The NHL created the Central Scouting Service to aid teams in the draft process. With all the scouts NHL teams have all over the world under their own employ, and the fact that they have gone against what CSS ranks the past few years, one has to ask the question "have they outlived their usefulness?"
Over the past few years, more and more independent scouting services have been more accurate than Central Scouting. Even the rankings that have come out over the past few days, you have the independent services pretty much in line with each other while Central Scouting seems to be out in left field with some of their rankings.
Something in particular I'm looking at is the goaltending rankings from the OHL. Michael Houser of the London Knights isn't even in the top 8. When it became clear that Igor Bobkov (Ducks) was going to be joining the Knights, it was almost a given that Houser would once again play the back up role. But he got the start at the beginning of the season and stole the number one position and ran with it.
Many of nights he kept his team in a game when they were having trouble scoring, thus giving his team a chance. Isn't that all you can ask from a goalie? Especially on a team that, at times, was having a hard time scoring goals?
Houser was eligible for the 2010 NHL draft, and i said back then that he probably wouldn't get drafted because he didn't have enough OHL starts. If i recall, it was somewhere around 30 starts. Enter Michael Morrisson of the Kitchener Rangers, who will be in the same boat playing behind Brendon Maxwell for the 2011 entry draft. Yet he is ranked number 4.Morrison hasn't been directly responsible for a win on a team that almost seems to score at will on the pp in Kitchener. Yet i can think of at least 3 occasions where Michael Houser won games for the Knights they had no business winning.
Looking over at the WHL, i was shocked to see David Musil ranked at number 4. Coming into the season, he was almost the consensus number 4 pick overall. The number 4 ranking in the WHL puts him out of the top 10 overall, and quite possibly out of the top 15. Why? Because he hasn't shown improvement over last season. When you look at Musil, Scott Harrington and Dougie Hamilton, the three of them had the same question marks and what they would have to improve on this year.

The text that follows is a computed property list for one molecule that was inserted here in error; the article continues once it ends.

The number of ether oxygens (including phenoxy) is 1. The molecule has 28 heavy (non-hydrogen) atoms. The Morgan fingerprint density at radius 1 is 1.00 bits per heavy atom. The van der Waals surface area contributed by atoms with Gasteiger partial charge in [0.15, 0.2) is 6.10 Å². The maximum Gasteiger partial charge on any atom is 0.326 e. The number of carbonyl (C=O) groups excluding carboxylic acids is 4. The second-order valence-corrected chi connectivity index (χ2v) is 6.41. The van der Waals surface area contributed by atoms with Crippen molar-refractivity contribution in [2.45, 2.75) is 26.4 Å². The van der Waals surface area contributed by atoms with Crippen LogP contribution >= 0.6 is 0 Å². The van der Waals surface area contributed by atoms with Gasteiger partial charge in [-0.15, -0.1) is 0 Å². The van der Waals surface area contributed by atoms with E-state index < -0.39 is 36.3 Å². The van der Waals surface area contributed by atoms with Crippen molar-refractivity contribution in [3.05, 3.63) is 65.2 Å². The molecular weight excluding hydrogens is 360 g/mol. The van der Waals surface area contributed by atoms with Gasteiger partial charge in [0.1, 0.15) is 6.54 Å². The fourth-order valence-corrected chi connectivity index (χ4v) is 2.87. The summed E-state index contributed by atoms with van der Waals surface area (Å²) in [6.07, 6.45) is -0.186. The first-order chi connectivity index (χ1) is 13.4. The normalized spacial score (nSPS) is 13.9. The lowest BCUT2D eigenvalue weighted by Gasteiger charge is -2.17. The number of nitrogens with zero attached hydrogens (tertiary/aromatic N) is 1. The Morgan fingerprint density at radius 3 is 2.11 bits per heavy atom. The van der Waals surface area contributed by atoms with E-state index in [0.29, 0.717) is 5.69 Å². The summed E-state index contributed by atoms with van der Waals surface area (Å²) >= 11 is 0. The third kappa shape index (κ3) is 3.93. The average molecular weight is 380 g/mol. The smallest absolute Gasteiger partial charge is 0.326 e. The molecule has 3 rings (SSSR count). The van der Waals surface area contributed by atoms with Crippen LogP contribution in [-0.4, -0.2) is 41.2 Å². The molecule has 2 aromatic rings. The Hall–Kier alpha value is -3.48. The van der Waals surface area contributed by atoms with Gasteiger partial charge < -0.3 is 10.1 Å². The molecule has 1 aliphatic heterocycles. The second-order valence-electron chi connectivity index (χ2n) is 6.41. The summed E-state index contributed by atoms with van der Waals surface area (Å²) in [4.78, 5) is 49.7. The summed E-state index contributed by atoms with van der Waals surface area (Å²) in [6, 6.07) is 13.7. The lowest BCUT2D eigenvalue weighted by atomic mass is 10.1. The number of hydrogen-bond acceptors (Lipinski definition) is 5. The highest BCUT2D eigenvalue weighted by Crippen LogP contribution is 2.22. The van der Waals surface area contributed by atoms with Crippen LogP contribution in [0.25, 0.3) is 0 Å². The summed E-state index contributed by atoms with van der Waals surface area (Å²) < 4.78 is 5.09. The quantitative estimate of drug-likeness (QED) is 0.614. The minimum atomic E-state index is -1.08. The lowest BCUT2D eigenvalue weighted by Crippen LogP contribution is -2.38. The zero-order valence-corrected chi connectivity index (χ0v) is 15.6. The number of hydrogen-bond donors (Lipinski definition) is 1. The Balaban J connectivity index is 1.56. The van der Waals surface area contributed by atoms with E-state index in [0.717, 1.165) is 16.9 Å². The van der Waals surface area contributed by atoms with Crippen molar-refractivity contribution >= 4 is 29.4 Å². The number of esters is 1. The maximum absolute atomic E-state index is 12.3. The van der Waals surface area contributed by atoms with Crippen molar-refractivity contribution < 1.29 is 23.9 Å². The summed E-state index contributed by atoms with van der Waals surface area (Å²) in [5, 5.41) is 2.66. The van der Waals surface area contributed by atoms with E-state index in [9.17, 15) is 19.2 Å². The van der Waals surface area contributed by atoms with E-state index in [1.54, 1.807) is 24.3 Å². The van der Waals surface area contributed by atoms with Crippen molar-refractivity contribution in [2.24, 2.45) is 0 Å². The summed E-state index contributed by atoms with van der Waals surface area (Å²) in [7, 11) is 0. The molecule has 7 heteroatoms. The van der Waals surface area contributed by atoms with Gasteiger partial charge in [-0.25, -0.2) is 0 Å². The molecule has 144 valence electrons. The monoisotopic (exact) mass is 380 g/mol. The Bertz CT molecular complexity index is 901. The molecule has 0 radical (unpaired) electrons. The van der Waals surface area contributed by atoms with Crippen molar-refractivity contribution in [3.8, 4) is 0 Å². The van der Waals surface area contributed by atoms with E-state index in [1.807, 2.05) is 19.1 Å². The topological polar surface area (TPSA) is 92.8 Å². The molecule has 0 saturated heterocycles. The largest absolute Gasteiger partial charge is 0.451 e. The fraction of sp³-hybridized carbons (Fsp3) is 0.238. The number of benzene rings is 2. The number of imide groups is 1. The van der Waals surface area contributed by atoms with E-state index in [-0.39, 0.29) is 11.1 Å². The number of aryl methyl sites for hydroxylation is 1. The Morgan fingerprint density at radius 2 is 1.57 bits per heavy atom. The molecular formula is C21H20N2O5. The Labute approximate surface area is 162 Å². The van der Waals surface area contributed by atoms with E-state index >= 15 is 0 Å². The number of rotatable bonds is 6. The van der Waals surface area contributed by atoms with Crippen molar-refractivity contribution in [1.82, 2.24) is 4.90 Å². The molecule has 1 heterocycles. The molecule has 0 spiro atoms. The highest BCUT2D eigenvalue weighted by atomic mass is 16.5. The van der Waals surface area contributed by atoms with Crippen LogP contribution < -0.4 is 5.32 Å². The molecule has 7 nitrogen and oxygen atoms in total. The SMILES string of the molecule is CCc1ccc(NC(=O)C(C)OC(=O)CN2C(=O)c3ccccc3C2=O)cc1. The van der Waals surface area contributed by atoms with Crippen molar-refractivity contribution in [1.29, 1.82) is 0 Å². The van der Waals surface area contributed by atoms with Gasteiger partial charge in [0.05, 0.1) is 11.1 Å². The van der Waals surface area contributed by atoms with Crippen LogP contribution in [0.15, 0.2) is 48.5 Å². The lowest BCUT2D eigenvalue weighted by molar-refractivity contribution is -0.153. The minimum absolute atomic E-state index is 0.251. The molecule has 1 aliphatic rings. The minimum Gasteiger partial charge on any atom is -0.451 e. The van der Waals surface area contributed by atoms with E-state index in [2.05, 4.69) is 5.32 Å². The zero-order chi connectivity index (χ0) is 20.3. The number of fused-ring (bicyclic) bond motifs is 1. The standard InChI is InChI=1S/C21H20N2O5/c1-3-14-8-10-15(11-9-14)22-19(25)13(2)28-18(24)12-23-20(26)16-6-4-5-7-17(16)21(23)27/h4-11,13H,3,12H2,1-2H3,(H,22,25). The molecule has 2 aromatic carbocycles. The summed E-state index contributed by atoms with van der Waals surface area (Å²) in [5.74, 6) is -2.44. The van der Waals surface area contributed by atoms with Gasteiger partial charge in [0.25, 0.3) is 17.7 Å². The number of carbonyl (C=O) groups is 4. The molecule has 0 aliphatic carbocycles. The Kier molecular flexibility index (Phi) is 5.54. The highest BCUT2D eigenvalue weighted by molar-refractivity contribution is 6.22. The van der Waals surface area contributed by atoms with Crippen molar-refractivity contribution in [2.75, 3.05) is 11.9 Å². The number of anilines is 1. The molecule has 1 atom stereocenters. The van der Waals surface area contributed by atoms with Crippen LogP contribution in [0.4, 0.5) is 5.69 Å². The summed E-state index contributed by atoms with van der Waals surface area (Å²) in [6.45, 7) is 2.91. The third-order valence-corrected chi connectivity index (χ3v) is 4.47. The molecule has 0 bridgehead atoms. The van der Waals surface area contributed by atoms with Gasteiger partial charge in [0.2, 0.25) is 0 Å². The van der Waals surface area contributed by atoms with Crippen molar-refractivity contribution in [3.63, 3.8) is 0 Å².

In my opinion and in the eyes of many more, none of the three have shown the improvement needed from last year. All three have talent. All three have potential, with Musil having a little more than Hamilton, and Hamilton having a little more than Harrington. All three are capable of improving, but none has done it over last year. So why has Musil dropped as much as he did, while Harrington is pretty much in the same position and Hamilton sky rocketed?
I guess we will find out in the next few days as E. J. McGuire does interview after interview. In the meantime, the list is being dissected over and over in the media, by agents, players and bloggers all over, while independent scouting services are left scratching their heads at Tuesdays rankings.
One thing is for certain, the list will change and change a few times before June 2011. But if i was living in Las Vegas and was a betting man, I'd be looking more closely at some of the independent services lists like hockeyprospect.com, Red Line Report and ISS who, over the last few years, have been much more accurate than the NHL Central Scouting Service.
I guess that Central Scouting is placing all their eggs in one basket and trying to base it all on potential in some cases and ignoring the fact that some players just haven't shown the progression they need to show from one season to another. One need look no further than their own ranking guidelines and rating system.
To View Central Scouting's rating cards for defensemen, click here
For forwards, click here
For goaltenders, click here